“He is a very credible candidate,” Morris said of Davis. “He is young and energetic. He is a centrist. Those of us who know him well know he is not an extremist in any direction.”
Morris took issue with the Obama ties, saying that conservatives have been long to tie moderates and Democrats to the president, who is deeply unpopular in the Sunflower State. He said that Davis’ support for the president comes from the minority leader’s role.
“It is a theme they are using to tie people to Obama,” Morris said. “They are trying to tie Paul Davis to Obama. He was a delegate but that is part of his responsibilities as Democratic leader.”
The Republican Governors Association is running an ad in the state attacking Davis’ past support of Obama, which included a picture of Davis at an Obama campaign office. The RGA has also highlighted Davis’ residence in Lawrence, the liberal leaning Douglas County community that is home to the University of Kansas.
Morris also distanced the Kansas Values Institute, 501(c)(4) group, from Obama. Republicans have been quick to note that KVI is chaired by Dan Watkins, who was a senior Kansas campaign advisor to Obama during the 2008 election, with the other board members being moderate Republicans. KVI took an active role in the primary earlier this month to back moderate Republicans, along with attacking conservative candidates. Conservatives fought back by noting KVI’s ties to Obama, along with calling moderates backed by KVI the “Obama Values Supporting Team.”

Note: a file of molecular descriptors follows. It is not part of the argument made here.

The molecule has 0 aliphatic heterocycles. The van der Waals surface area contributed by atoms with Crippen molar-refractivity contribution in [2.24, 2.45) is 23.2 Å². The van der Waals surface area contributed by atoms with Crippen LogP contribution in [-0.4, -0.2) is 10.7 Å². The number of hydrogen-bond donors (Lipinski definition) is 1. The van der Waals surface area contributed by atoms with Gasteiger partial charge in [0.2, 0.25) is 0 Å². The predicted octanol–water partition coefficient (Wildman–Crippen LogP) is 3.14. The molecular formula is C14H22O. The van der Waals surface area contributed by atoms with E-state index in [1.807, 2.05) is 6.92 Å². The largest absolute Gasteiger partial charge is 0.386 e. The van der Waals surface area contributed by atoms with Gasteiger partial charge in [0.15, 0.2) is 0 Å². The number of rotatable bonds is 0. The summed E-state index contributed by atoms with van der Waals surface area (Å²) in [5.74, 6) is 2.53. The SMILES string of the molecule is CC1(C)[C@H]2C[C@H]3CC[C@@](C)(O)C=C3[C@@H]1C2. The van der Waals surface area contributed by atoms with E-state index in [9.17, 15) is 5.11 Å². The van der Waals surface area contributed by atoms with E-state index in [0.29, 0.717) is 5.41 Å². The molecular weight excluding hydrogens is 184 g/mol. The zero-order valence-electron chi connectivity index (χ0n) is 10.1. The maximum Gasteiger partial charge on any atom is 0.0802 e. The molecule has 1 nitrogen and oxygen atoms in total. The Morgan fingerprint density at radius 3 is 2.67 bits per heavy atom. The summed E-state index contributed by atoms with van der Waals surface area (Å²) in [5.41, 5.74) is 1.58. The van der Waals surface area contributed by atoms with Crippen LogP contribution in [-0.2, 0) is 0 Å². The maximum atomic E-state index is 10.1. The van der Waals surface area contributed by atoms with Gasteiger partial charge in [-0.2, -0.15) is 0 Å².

Morris said that KVI is a “moderate organization” and dismissed the Obama argument as a continuations of past opposition to the president.
KVI has also attempted to use Obama’s unpopularity to defeat conservative lawmakers, including mailers attempting to tie some of the most conservative legislators in Kansas to Obama. The conservatives called the Obama accusations “outlandish.”
Morris also said that he believes that Democrats will be able to obtain enough seats in the state House of Representatives in order to form a governing coalition with moderate Republicans. The state House is currently controlled by conservatives, as is the state Senate.
Barker disagreed with Morris’ math on the House majority, noting that under his math Democrats would need pick up 11 seats this year to form a majority with moderates. He said that while three new moderates have won GOP House primaries this year, the conservatives currently have 77 seats in the House, noting that of those 16 will vote with Democrats at times. Sixty-three seats are needed to control the House.
“The Republican primary was akin to a World War One trench battle. Huge resources expended, little gain,” Barker said. “A strategic disaster for the Kansas Values Institute. Almost a million dollars was spent on the 16 Republican primary races with a moderate/conservative divide and, in the end, only three seats may have changed ideology.”
Morris disagreed with those who say that former elected officials can’t have an impact on the election. He said he is getting calls from around the state praising his decision.
“We told our fellow Republicans that it is alright to vote for a Democrat,” Morris said.